Low income residents without the money or insurance may be able to seek medical care through some public assistance programs.
Gwenda Bond, director of communications for the Kentucky Cabinet for Health and Family Services, said Medicaid provides nearly full coverage for office visits, hospitalizations and prescription drugs. Some plans may require a low copayment for prescriptions. Medicaid is available based on income to unemployed, uninsured, under-employed and dependents based on income.
“It varies based on income and the size of a household,” Bond said. “The best way to find out is for a person to visit their local Department of Community Based Services and inquire.”
Bond said nearly 800,000 Kentucky residents receive Medicaid. The recession has increased that amount, but Bond said for now, growth in the number of Medicaid recipients has stabilized.
Bond said Kentucky children may be eligible for the Kentucky Children’s Health Insurance Program if their family’s income is 200 percent of the Federal Poverty Indicator or less. KCHIP provides coverage for primary care, prescription drugs, hospitalization, mental health, dental, and hearing and vision care.
“At the end of February, we had about 430,000 children on Medicaid, and 64,533 received KCHIP benefits,” Bond said. “Gov. (Steve) Beshear has worked to increase the number of children receiving KCHIP since 2008 so we’ve seen that population grow over the past few years.”
Older Americans may be eligible for Medicare. Lee Millman, public affairs officer for Medicare, said 48.1 million Americans receive this benefit. Persons 65 or over or receiving a disability benefit may file to receive Medicare benefits. Medicare Part A provides hospital coverage requiring a copayment. Part B provides for outpatient and office visit coverage. Millman describes Part C as a managed care plan providing additional services. Part D is a prescription drug plan providing reimbursement for medications.
“Other benefits include a Welcome to Medicare exam and new yearly medical wellness exams,” Millman said. “We also offer some vaccines like influenza and pneumococcual. People can call 1-800-MEDICARE with questions about benefits. It’s free and available 24-7.”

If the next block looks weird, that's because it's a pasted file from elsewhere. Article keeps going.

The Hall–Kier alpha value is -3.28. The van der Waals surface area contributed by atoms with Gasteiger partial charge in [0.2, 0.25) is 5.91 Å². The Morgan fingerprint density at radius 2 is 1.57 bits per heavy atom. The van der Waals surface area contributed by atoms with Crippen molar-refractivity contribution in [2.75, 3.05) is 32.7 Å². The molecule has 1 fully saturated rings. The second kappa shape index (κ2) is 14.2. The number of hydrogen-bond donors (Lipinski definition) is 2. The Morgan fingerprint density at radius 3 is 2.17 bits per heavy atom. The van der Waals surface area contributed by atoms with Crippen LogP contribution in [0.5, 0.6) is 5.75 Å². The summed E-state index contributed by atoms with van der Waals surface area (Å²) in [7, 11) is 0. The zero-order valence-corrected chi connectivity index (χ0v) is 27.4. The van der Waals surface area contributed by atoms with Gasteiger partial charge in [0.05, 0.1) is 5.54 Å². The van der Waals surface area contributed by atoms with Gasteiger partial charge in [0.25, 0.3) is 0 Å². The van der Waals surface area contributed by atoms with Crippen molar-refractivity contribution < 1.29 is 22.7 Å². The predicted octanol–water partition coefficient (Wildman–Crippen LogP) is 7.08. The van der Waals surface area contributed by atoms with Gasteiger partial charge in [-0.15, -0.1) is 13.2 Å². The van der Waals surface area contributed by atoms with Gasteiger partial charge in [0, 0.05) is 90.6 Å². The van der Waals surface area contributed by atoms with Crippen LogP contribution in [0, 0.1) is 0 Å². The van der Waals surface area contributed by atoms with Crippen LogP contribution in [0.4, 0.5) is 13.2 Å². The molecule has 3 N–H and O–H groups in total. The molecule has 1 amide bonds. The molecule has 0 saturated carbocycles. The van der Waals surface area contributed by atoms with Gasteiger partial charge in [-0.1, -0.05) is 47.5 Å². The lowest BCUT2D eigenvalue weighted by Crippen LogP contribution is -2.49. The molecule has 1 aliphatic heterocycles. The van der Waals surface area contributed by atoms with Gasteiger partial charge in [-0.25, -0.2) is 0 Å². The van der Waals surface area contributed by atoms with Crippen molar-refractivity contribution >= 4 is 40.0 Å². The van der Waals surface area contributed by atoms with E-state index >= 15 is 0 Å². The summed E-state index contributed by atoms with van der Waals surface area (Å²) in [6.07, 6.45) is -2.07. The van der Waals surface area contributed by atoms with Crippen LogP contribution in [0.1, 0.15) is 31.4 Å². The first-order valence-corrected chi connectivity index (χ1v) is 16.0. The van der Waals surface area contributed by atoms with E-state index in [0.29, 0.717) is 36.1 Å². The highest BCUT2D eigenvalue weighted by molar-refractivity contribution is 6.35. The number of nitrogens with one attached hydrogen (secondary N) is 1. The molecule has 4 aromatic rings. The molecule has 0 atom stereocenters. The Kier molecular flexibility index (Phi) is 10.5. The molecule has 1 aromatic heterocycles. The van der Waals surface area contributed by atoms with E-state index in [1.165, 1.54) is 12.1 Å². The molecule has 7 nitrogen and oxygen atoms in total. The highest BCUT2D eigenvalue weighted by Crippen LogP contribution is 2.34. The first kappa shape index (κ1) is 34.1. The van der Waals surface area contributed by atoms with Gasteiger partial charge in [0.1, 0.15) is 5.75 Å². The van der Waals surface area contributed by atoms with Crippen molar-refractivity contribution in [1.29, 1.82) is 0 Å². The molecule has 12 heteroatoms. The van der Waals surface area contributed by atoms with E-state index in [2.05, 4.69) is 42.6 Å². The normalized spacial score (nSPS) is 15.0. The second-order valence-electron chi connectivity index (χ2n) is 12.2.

Linda Cavitt, director of nursing for the Purchase District Health Department, said her office provides a number of services for low income residents. The WIC program provides pre- and postpartum women with nutritional education and grocery purchasing assistance. It’s offered to all women at 185 percent or below of the poverty level. The health department also offers gynecological exams, family planning and birth control at free or reduced charges. STD testing, cancer screenings and programs like smoking cessation and diabetes self management are available for free or at a reduced cost. Cancer treatment may be available through a temporary card before a person receives Medicaid.
“If a woman needs prenatal care, we can usually provide services on a sliding fee scale based on income,” Cavitt said. “For the first three months, they may be eligible for a temporary medical card. After that, they can get on Medicaid.”
Cavitt said more people come to the health department seeking care due to the recession.
“A lot of people are making less or have lost their job or benefits, plus more consumers are being savvy and looking for health care at reduced cost.”
Contact Alan Reed, a Paducah Sun staff writer, at 270-575-8658.